Helping Canada’s Veterans Upskill
Canada has made great progress in the past three years when it comes to strengthening technology and digital skills. However, it continues to be challenged in finding enough trained workers to fill the increasing number of job technology-based job openings. As a result, businesses and organisations looking to digital transformation are challenged as the gap between the skills in demand and the availability of a workforce with required skills widens.
According to World Economic Forum, closing the global skills gap could add $11.5 trillion to global GDP by 2028. There is no time to lose, as there was a skills shortage well before the pandemic. Canada has a unique opportunity to coordinate across industries and sectors to cultivate new sources of talent like the veteran community.
For most Canadian veterans, retiring from military service doesn’t mean retiring altogether. According to 2019 Statistics Canada report more than half (57%) of Canadian Forces veterans transition to civilian careers following their military service. Veterans can translate many skills and practical experience earned through military service into careers in cybersecurity, analytics and artificial intelligence (AI).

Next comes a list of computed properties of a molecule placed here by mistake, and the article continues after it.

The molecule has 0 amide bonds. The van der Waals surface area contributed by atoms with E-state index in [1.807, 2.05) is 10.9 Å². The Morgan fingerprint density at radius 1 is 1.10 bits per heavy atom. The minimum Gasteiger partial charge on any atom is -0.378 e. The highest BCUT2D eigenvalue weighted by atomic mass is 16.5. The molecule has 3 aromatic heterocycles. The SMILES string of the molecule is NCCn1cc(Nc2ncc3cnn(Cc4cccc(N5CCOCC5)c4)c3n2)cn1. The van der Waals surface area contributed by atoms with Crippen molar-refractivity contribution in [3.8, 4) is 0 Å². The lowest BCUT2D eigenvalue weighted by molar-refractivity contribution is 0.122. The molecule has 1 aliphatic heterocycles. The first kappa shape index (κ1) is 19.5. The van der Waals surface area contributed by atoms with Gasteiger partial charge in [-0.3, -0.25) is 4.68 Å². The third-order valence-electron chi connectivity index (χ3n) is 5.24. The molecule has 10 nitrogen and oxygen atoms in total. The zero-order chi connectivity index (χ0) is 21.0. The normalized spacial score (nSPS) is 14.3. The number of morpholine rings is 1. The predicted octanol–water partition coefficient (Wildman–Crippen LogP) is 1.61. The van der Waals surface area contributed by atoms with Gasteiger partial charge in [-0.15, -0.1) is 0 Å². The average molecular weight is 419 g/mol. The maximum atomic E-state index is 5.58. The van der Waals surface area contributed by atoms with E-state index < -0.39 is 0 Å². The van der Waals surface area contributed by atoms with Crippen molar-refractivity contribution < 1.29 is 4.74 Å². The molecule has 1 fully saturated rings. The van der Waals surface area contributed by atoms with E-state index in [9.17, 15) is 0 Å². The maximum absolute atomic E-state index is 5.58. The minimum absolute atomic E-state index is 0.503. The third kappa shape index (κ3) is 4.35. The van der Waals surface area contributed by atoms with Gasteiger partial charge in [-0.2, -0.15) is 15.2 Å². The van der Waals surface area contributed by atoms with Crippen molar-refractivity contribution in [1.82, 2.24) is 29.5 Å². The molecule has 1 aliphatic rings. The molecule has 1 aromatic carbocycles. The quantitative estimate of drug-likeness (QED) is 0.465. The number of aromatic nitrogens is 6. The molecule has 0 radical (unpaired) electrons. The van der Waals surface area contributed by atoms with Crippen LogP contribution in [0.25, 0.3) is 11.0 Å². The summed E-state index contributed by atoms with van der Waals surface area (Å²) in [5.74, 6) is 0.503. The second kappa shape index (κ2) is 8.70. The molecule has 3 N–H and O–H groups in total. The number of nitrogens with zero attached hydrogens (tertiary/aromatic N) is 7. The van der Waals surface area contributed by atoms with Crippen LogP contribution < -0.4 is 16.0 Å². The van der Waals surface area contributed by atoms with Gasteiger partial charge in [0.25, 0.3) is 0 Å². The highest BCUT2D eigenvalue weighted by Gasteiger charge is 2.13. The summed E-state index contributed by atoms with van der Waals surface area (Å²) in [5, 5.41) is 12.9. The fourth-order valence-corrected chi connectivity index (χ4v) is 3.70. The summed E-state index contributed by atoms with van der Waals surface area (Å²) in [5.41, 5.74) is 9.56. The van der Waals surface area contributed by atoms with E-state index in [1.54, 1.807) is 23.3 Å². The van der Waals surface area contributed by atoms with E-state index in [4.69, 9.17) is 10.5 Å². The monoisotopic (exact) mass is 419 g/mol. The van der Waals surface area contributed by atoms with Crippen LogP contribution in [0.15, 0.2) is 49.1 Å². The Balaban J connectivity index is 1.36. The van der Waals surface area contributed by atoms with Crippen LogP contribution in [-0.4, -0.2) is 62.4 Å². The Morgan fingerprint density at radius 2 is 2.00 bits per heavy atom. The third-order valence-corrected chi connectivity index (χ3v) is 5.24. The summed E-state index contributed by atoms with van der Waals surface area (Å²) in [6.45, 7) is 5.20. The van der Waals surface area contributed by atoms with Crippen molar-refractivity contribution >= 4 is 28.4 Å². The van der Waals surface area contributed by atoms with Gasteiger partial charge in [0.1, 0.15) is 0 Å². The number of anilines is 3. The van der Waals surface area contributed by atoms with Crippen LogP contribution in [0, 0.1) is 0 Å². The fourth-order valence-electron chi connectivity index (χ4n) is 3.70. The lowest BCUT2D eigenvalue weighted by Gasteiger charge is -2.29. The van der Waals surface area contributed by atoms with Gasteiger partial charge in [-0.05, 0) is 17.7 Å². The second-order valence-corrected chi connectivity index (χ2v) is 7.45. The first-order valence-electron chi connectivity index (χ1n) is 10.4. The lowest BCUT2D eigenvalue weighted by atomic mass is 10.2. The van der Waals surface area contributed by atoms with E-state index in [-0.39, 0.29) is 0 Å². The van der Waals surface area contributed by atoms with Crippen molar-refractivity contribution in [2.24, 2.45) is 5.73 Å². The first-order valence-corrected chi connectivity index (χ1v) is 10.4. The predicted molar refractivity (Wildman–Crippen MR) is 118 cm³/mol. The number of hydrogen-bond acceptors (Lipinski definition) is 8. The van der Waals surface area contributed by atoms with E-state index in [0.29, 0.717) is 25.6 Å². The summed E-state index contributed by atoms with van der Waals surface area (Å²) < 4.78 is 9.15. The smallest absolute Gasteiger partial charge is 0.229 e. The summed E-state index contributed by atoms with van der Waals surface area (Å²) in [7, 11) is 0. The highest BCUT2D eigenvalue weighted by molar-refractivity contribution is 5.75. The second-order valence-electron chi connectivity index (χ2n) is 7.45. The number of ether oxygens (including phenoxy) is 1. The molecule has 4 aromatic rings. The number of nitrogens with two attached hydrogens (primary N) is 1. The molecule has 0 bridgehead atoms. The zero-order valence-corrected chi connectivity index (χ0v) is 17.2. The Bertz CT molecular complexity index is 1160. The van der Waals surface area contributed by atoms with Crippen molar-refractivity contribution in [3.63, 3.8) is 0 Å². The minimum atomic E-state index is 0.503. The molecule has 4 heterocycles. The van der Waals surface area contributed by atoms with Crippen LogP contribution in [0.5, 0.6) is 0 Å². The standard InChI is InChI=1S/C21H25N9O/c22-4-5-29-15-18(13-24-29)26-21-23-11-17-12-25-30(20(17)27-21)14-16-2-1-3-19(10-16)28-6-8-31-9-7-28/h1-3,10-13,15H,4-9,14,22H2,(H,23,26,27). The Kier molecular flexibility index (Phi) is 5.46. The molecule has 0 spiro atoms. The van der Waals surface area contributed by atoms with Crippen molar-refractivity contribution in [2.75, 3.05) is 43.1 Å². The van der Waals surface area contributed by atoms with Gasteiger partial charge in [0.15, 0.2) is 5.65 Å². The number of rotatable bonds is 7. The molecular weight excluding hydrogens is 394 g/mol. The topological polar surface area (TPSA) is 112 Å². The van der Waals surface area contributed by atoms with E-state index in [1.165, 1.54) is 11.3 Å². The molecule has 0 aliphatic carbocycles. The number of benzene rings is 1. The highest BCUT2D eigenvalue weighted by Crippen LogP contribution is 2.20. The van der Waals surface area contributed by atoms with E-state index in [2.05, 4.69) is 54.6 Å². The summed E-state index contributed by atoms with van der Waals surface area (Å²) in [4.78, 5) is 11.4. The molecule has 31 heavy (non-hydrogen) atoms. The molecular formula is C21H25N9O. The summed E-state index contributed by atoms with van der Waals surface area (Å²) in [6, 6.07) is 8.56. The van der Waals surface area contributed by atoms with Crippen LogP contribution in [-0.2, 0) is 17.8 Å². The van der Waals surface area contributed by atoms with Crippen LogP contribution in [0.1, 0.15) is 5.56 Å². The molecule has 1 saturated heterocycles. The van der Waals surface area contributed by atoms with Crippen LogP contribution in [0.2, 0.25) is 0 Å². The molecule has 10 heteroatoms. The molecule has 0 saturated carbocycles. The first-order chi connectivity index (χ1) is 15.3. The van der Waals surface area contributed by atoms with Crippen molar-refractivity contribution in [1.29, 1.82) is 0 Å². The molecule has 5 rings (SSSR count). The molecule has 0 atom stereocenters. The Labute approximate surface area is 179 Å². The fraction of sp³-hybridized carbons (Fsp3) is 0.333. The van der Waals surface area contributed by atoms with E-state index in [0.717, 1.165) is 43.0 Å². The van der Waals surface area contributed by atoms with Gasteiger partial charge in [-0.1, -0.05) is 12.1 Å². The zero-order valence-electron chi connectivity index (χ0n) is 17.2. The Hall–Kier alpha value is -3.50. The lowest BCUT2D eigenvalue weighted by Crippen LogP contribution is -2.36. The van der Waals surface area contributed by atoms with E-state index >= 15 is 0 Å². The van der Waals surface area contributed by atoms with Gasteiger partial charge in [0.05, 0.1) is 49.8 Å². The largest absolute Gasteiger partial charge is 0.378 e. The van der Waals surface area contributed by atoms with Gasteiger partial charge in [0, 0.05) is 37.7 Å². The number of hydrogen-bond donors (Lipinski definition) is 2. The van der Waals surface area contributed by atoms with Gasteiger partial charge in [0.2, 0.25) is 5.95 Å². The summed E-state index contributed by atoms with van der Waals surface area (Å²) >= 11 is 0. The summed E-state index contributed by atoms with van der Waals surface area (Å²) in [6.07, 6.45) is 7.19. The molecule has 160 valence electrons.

The bottom line, it’s time to prepare our workforce for the future and double down on our efforts to provide Canadians including veterans with the skills they need to navigate the new digital economy. To address this urgent need to upskill and reskill our workforce, IBM provides education, training, and support to veterans with programs such as the Veterans Employment Initiative. The company also partners with organizations like Coding for Veterans, which helps Canadian veterans and their families transition from deployment to employment and up-skill in critical areas such as cybersecurity.
When it comes to skills development, all companies need to expand the networks they hire from, bringing supply and demand closer together. Whether it’s digital skills or complex problem solving, lifelong learning and resiliency will take centre-stage as Canadians look to upskill, reskill, and replace lost jobs.
IBM is playing a key role in bridging the skills gap through IBM SkillsBuild program, a free digital training platform. It helps learners develop valuable new skills and find jobs, regardless of their background or education. IBM SkillsBuild provides learners with professional workplace readiness and technical skills and enables them to earn digital badges recognized by the market. The program helps connect learners with a curated path of job-focused learning, supported by organizations that address their specific needs. IBM is committed to skilling 30 million people worldwide by 2030.
Paul Zikopoulos, Vice President, Technology Group – Skills Vitality & Enablement, IBM